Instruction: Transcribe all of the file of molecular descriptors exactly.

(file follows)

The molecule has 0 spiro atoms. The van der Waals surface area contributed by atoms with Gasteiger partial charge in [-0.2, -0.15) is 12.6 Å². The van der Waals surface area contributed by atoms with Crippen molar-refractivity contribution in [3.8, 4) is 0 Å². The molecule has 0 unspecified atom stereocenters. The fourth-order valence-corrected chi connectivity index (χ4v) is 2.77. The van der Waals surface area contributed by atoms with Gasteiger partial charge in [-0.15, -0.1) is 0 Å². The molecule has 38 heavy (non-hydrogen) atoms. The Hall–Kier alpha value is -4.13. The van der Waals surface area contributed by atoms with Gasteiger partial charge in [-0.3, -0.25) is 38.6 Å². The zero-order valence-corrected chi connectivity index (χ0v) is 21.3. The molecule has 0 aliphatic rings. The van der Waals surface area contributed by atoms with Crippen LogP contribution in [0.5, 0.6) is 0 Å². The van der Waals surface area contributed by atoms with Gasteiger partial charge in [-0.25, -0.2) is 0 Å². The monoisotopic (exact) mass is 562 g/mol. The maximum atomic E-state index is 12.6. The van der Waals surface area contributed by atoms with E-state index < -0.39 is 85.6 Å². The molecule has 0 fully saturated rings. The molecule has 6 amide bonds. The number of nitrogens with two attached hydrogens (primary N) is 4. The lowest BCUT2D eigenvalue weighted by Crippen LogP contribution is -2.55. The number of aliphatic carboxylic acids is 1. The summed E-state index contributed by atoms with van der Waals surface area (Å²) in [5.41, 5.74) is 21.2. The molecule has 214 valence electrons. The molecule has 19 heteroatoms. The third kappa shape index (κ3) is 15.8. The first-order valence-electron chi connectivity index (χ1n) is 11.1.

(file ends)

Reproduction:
The molecule has 0 spiro atoms. The van der Waals surface area contributed by atoms with Gasteiger partial charge in [-0.2, -0.15) is 12.6 Å². The van der Waals surface area contributed by atoms with Crippen molar-refractivity contribution in [3.8, 4) is 0 Å². The molecule has 0 unspecified atom stereocenters. The fourth-order valence-corrected chi connectivity index (χ4v) is 2.77. The van der Waals surface area contributed by atoms with Gasteiger partial charge in [-0.15, -0.1) is 0 Å². The molecule has 38 heavy (non-hydrogen) atoms. The Hall–Kier alpha value is -4.13. The van der Waals surface area contributed by atoms with Gasteiger partial charge in [-0.3, -0.25) is 38.6 Å². The zero-order valence-corrected chi connectivity index (χ0v) is 21.3. The molecule has 0 aliphatic rings. The van der Waals surface area contributed by atoms with Crippen LogP contribution in [0.5, 0.6) is 0 Å². The van der Waals surface area contributed by atoms with Gasteiger partial charge in [-0.25, -0.2) is 0 Å². The monoisotopic (exact) mass is 562 g/mol. The maximum atomic E-state index is 12.6. The van der Waals surface area contributed by atoms with E-state index < -0.39 is 85.6 Å². The molecule has 0 fully saturated rings. The molecule has 6 amide bonds. The number of nitrogens with two attached hydrogens (primary N) is 4. The lowest BCUT2D eigenvalue weighted by Crippen LogP contribution is -2.55. The number of aliphatic carboxylic acids is 1. The summed E-state index contributed by atoms with van der Waals surface area (Å²) in [5.41, 5.74) is 21.2. The molecule has 214 valence electrons. The molecule has 19 heteroatoms. The third kappa shape index (κ3) is 15.8. The first-order valence-electron chi connectivity index (χ1n) is 11.1.